UK Open Consultation on Carbon Emissions Tax

This UK Government open consultation sought comments on how, if introduced, the Carbon Emissions Tax would operate, and also on proposals for further development of the tax, including the possible inclusion of negative emissions.

CarbonActionNow! prepared a submission focusing on the negative emissions questions, which can be downloaded here.

Summary

Large scale deployment of carbon dioxide removal (CDR) methods to deliver negative emissions will be essential for the UK to meet its NDC commitment towards the Paris climate goals and will require the support of a wide ranging policy framework. However, linking negative emissions too quickly to policy mechanisms aimed at reducing emissions (e.g. the Carbon Emissions Tax or a UK ETS) would be problematic.

Targets, reporting, and markets for emissions reduction and for negative emissions should initially be kept strictly separate, and (dis)incentives should be designed to ensure the needed progress in both these areas.

Incentives to encourage the research, development and demonstration of promising CDR methods need to;

  • Keep options open
  • Ensure dependable support for demonstration projects
  • Demonstrate a clear pathway to commercialisation, and
  • Explicitly foster learning.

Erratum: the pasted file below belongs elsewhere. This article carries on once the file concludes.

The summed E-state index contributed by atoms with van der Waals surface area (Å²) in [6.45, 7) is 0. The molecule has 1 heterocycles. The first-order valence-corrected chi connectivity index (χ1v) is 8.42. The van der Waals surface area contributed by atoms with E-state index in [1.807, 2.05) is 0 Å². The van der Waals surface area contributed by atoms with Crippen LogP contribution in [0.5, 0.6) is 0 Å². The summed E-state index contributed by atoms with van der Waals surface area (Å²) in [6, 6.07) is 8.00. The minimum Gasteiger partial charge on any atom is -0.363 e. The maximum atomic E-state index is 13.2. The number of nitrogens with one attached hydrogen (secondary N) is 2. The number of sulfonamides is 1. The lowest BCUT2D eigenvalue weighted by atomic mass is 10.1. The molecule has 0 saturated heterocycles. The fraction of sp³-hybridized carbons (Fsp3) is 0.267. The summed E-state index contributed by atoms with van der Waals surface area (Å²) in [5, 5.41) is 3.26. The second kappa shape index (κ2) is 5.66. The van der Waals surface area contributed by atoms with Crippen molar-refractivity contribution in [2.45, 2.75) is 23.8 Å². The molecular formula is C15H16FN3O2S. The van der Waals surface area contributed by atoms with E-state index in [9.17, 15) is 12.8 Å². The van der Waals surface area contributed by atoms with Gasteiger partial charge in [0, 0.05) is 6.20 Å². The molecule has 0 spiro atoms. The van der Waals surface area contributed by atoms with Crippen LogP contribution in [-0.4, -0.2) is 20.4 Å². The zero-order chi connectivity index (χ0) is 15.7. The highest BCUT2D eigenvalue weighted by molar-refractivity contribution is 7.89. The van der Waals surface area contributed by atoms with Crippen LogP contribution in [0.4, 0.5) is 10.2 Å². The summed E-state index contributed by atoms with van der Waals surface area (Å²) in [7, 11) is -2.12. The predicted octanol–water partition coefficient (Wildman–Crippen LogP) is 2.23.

A number of complementary actions and policies are recommended to support of the UK’s overall net-zero objective, including;

  • Launching a Citizens’ Assembly to consider CDR deployment in the UK
  • Commissioning a strategic environmental assessment of CDR deployment in the UK
  • Commissioning a study on the integration of direct air capture into the UK energy system
  • Avoiding the labelling of specific sectors as “hard to abate”
  • Acknowledging and addressing the UK’s carbon debt
  • Increasing durable carbon utilisation, and
  • Introducing incentives for the use of low carbon fuels.

Negative Emissions Technology News Issue 2 now out

Editorial

Microsoft’s ambition to become carbon neutral by 2030, announced in a recent blog post by company President, Brad Smith, will see the company investing in a portfolio of negative emission technologies (NETs) potentially including afforestation and reforestation, soil carbon sequestration, bioenergy with carbon capture and storage (BECCs), and direct air capture (DAC), as well as launching a new $1 billion climate innovation fund to accelerate the global development of carbon reduction, capture, and removal technologies.